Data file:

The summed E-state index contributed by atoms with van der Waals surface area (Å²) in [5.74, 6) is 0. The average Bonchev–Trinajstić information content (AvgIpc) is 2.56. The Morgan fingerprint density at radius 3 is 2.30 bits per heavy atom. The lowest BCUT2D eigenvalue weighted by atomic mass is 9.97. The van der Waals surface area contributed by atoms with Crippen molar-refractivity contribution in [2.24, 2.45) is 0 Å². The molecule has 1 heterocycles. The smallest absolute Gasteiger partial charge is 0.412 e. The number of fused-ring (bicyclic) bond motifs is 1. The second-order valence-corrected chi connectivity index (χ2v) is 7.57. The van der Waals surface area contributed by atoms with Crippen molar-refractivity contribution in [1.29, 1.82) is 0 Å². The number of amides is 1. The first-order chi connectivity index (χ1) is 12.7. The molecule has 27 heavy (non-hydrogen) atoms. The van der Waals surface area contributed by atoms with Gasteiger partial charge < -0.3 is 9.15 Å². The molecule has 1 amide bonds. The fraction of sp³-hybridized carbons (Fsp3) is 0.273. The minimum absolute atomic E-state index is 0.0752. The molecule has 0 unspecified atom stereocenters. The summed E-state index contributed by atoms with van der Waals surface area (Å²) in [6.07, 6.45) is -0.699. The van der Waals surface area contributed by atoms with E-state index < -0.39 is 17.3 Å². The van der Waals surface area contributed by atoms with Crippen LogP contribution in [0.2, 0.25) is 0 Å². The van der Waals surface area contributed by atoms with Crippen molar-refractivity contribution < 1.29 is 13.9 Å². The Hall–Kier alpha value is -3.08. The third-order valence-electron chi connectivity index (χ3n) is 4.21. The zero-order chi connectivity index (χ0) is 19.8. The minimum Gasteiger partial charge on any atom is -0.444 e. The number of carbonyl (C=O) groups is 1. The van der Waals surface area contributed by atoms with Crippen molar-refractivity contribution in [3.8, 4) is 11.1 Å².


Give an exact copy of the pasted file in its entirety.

The summed E-state index contributed by atoms with van der Waals surface area (Å²) in [5.74, 6) is 0. The average Bonchev–Trinajstić information content (AvgIpc) is 2.56. The Morgan fingerprint density at radius 3 is 2.30 bits per heavy atom. The lowest BCUT2D eigenvalue weighted by atomic mass is 9.97. The van der Waals surface area contributed by atoms with Crippen molar-refractivity contribution in [2.24, 2.45) is 0 Å². The molecule has 1 heterocycles. The smallest absolute Gasteiger partial charge is 0.412 e. The number of fused-ring (bicyclic) bond motifs is 1. The second-order valence-corrected chi connectivity index (χ2v) is 7.57. The van der Waals surface area contributed by atoms with Crippen molar-refractivity contribution in [1.29, 1.82) is 0 Å². The number of amides is 1. The first-order chi connectivity index (χ1) is 12.7. The molecule has 27 heavy (non-hydrogen) atoms. The van der Waals surface area contributed by atoms with Gasteiger partial charge < -0.3 is 9.15 Å². The molecule has 1 amide bonds. The fraction of sp³-hybridized carbons (Fsp3) is 0.273. The minimum absolute atomic E-state index is 0.0752. The molecule has 0 unspecified atom stereocenters. The summed E-state index contributed by atoms with van der Waals surface area (Å²) in [6.07, 6.45) is -0.699. The van der Waals surface area contributed by atoms with E-state index < -0.39 is 17.3 Å². The van der Waals surface area contributed by atoms with Crippen LogP contribution in [0.2, 0.25) is 0 Å². The van der Waals surface area contributed by atoms with Crippen molar-refractivity contribution < 1.29 is 13.9 Å². The Hall–Kier alpha value is -3.08. The third-order valence-electron chi connectivity index (χ3n) is 4.21. The zero-order chi connectivity index (χ0) is 19.8. The minimum Gasteiger partial charge on any atom is -0.444 e. The number of carbonyl (C=O) groups is 1. The van der Waals surface area contributed by atoms with Crippen molar-refractivity contribution in [3.8, 4) is 11.1 Å².